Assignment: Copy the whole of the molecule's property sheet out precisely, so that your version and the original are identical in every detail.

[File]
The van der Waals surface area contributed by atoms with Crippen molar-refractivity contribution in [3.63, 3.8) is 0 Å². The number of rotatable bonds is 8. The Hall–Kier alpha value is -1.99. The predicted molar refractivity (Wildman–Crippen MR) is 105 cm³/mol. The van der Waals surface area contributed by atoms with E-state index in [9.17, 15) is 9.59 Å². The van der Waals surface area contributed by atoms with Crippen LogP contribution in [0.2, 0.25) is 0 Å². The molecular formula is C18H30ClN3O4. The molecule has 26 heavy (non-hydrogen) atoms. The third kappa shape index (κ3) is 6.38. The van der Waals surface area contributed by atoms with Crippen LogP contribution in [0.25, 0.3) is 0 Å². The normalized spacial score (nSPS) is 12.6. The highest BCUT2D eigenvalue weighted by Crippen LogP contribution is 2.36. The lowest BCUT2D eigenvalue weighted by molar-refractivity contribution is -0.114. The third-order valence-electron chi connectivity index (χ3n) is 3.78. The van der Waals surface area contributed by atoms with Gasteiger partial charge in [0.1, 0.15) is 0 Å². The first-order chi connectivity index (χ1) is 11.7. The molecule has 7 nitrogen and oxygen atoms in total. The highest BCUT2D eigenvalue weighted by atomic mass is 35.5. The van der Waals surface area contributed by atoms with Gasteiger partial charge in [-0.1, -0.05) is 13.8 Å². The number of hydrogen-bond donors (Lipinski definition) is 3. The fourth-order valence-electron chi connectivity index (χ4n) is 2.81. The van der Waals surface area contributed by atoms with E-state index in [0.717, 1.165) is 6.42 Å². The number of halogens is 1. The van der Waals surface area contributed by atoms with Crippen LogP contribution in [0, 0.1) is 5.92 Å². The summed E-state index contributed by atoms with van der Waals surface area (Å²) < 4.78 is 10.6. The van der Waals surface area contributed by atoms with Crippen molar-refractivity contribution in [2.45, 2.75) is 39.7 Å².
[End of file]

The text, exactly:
The van der Waals surface area contributed by atoms with Crippen molar-refractivity contribution in [3.63, 3.8) is 0 Å². The number of rotatable bonds is 8. The Hall–Kier alpha value is -1.99. The predicted molar refractivity (Wildman–Crippen MR) is 105 cm³/mol. The van der Waals surface area contributed by atoms with E-state index in [9.17, 15) is 9.59 Å². The van der Waals surface area contributed by atoms with Crippen LogP contribution in [0.2, 0.25) is 0 Å². The molecular formula is C18H30ClN3O4. The molecule has 26 heavy (non-hydrogen) atoms. The third kappa shape index (κ3) is 6.38. The van der Waals surface area contributed by atoms with Crippen LogP contribution in [0.25, 0.3) is 0 Å². The normalized spacial score (nSPS) is 12.6. The highest BCUT2D eigenvalue weighted by Crippen LogP contribution is 2.36. The lowest BCUT2D eigenvalue weighted by molar-refractivity contribution is -0.114. The third-order valence-electron chi connectivity index (χ3n) is 3.78. The van der Waals surface area contributed by atoms with Gasteiger partial charge in [0.1, 0.15) is 0 Å². The first-order chi connectivity index (χ1) is 11.7. The molecule has 7 nitrogen and oxygen atoms in total. The highest BCUT2D eigenvalue weighted by atomic mass is 35.5. The van der Waals surface area contributed by atoms with Gasteiger partial charge in [-0.1, -0.05) is 13.8 Å². The number of hydrogen-bond donors (Lipinski definition) is 3. The fourth-order valence-electron chi connectivity index (χ4n) is 2.81. The van der Waals surface area contributed by atoms with E-state index in [0.717, 1.165) is 6.42 Å². The number of halogens is 1. The van der Waals surface area contributed by atoms with Crippen LogP contribution in [0, 0.1) is 5.92 Å². The summed E-state index contributed by atoms with van der Waals surface area (Å²) < 4.78 is 10.6. The van der Waals surface area contributed by atoms with Crippen molar-refractivity contribution in [2.45, 2.75) is 39.7 Å².